The art and science of surgery for uterine fibroids

This website is for all gynaecologists interested in the surgical management of uterine fibroids. Be it by laparotomy, hysteroscopy, laparoscopy or vaginal surgery, we hope you will find a useful resource. The written word is a remarkably poor teacher of surgery, and the aim of this website is to provide a forum for surgical know-how by supplementing verbal descriptions with photographs, videos and step-by-step guides.

Uterine fibroids (leiomyoma) are common, and myomectomy remains the optimum treatment for a large proportion of symptomatic women. Many gynaecologists are however reluctant to undertake myomectomy, particularly open myomectomy for multiple large fibroids, because of a fear of intra-operative haemorrhage and other complications. True, myomectomy is major surgery, but it is also a very effective procedure which must not be denied women in favour of less appropriate therapies. Relatively few gynaecologists perform laparoscopic myomectomy, and even fewer carry out (or even know of) vaginal myomectomy. Similarly, many women who are managed by hysterectomy for uterine fibroids undergo laparotomy rather than vaginal (or laparoscopic) hysterectomy despite the advantages of these routes. Finally, most of us know relatively little about newer techniques such as uterine artery occlusion. Our hope is that will provide gynaecologists with invaluable practical information and knowledge about all these treatment options.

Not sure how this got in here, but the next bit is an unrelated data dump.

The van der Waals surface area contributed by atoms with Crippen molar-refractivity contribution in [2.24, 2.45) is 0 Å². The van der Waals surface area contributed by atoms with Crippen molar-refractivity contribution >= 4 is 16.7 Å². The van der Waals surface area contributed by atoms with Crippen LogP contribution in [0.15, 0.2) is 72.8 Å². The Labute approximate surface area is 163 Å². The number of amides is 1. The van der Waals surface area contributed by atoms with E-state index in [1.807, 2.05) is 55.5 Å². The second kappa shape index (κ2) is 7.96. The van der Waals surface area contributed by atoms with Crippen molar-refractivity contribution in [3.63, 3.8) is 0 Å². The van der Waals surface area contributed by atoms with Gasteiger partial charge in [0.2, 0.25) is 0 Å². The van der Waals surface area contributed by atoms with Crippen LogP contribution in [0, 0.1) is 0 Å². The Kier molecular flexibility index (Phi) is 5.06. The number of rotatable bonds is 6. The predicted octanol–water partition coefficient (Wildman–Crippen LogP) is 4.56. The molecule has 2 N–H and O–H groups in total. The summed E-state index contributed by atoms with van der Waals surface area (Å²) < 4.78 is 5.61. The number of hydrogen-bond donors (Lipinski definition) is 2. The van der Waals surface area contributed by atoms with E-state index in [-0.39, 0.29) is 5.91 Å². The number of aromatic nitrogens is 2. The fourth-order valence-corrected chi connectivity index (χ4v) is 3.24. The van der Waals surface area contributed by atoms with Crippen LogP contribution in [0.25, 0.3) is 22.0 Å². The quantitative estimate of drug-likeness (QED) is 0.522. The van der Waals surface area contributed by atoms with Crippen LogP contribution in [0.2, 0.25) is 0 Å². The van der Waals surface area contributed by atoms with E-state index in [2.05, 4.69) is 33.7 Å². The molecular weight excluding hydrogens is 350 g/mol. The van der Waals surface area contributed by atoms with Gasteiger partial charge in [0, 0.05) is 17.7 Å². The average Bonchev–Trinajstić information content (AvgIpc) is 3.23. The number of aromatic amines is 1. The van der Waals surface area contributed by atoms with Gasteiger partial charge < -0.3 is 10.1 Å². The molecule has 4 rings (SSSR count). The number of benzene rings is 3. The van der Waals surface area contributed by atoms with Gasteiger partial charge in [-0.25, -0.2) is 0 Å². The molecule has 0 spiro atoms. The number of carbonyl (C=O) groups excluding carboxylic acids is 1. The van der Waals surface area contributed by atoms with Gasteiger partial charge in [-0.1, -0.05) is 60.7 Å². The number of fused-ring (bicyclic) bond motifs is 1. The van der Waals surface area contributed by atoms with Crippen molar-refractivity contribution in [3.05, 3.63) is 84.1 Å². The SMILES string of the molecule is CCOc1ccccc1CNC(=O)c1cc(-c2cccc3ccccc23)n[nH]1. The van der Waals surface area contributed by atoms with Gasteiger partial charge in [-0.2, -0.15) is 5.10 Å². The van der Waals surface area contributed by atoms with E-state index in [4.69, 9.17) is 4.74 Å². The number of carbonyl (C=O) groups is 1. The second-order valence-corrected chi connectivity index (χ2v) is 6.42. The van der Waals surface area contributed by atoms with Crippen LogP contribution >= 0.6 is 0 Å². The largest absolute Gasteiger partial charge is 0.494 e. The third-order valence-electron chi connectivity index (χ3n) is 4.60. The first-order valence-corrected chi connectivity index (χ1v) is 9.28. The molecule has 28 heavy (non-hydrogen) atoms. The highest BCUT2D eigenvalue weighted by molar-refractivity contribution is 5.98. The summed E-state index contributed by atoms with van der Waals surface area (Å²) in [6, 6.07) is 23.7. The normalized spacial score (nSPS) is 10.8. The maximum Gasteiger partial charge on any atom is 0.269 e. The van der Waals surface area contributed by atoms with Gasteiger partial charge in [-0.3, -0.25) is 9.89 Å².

Let your colleagues see your surgery

If you have a good quality recording of a myomectomy, uterine artery occlusion or hysterectomy for fibroids that you have done, why not arrange for it to be shown on All digital formats are suitable, we only ask that that you have permission from the patient and the recording be edited to a reasonable length. Your operation will be added to the Surgery section together with any pertinent comments and full acknowledgement of your contribution.

Do you have any techniques or tips you can share?

We encourage all our colleagues to share their surgical knowledge and experience. Everyone has their particular way of operating, and know of techniques or tips which can make a potentially difficult operation easier or safer. It is likely that many of your colleagues are not aware of these useful surgical steps, so why not contact us with a brief summary so we can arrange for full details with photographs and/or movies to be included in the Techniques section. All contributions will be acknowledged on the web site.

Any other suggestions?

Please contact us with any suggestions of how could be improved to make it a better resource for gynaecologists with an interest in the surgical management of uterine fibroids. We look forward to hearing from you all!

Consultant Gynaecologist
Royal Free Hospital
Pond Street
London NW3 2QG